1. First and foremost, the entire film premise is a complete rip-off of E.T. the Extra-Terrestrial, even ripping off the working title for E.T., "E.T. and Me".
  2. Cheap special effects. When Eric falls into the water in one scene, you can obviously tell it's a green screening when MAC pops up from the foreground.
  3. The aliens' costumes look absolutely hideous.
  4. The film is infamous for its huge product placement for McDonald's. There's even a five-minute dance sequence inside a McDonald's restaurant complete with a cameo of Ronald McDonald starring as himself. In fact, the name "MAC" could be a reference to the Mcdonald's signature sandwich, the Big Mac. There's also product placement for Skittles, Coca-Cola, and Sears.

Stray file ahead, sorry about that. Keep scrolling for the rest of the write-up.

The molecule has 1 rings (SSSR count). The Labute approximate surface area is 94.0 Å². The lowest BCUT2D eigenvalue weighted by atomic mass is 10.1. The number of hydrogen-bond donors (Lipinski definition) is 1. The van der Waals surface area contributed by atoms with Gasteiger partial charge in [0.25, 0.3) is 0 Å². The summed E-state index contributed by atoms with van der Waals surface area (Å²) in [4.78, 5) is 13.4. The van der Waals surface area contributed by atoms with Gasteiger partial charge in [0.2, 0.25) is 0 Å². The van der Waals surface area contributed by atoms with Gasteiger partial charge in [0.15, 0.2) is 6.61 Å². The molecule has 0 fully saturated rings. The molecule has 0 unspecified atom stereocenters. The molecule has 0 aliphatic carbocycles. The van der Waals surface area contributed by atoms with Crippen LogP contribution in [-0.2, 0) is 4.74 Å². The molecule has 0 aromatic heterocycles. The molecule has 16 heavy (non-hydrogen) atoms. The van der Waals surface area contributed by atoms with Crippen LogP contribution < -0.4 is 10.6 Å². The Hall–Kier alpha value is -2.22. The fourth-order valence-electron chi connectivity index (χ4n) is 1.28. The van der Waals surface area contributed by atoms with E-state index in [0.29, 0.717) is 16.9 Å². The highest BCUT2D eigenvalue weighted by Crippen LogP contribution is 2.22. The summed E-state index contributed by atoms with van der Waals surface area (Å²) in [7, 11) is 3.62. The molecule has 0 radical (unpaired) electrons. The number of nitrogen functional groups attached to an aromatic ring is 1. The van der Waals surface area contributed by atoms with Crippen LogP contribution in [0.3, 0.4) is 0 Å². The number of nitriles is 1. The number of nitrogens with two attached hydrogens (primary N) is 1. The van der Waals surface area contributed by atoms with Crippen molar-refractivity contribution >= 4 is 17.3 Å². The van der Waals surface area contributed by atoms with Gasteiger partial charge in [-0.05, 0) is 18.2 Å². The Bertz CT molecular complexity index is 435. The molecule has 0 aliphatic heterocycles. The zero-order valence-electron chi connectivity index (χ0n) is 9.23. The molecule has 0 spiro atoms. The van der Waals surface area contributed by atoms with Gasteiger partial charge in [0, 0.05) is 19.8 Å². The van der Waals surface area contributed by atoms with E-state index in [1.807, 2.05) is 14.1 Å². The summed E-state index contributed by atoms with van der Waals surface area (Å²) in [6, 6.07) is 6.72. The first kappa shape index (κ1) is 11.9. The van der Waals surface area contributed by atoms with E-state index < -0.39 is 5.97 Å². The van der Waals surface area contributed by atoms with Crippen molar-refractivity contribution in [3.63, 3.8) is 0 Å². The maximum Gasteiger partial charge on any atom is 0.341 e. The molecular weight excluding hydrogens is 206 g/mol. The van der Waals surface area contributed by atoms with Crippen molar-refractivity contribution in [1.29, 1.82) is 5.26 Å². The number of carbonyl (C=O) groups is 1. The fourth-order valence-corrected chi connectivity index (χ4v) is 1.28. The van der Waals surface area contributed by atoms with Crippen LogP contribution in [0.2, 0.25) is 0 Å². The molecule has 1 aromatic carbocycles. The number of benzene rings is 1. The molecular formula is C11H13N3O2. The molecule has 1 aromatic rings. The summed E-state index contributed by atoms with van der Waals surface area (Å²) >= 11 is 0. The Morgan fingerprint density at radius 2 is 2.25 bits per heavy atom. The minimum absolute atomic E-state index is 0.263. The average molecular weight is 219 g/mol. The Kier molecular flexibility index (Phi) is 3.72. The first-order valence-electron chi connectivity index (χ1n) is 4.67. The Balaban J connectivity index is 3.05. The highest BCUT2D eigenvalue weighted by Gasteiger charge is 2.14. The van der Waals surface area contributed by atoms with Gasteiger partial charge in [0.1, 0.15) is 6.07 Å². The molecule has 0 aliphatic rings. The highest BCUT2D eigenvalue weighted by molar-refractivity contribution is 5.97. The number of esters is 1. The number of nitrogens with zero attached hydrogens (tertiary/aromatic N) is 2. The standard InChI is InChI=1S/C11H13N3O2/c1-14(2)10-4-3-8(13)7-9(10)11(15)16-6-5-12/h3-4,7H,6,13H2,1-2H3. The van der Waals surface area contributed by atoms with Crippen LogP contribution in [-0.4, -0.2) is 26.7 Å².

5. Incredibly wooden acting from the human characters.
  6. Poorly attempted humor, which is nothing but fart jokes and couch gags.
  7. Janet (Eric's mother) is an unlikable character, as she frequently blames Eric for anything bad happening around the house, even though he's wheelchair-bound.
  8. Ridiculous ending, where a stray bullet from the cops hits a petrol pump near a supermarket and somehow causes the whole supermarket to blow up. What's more, this somehow kills Eric despite him being nowhere in the building, leading to MAC and his family bringing him back from the dead, in another story element blatantly ripped off from E.T. (even if they do switch things up a bit by having the young boy as the one who seemingly dies, instead of the alien).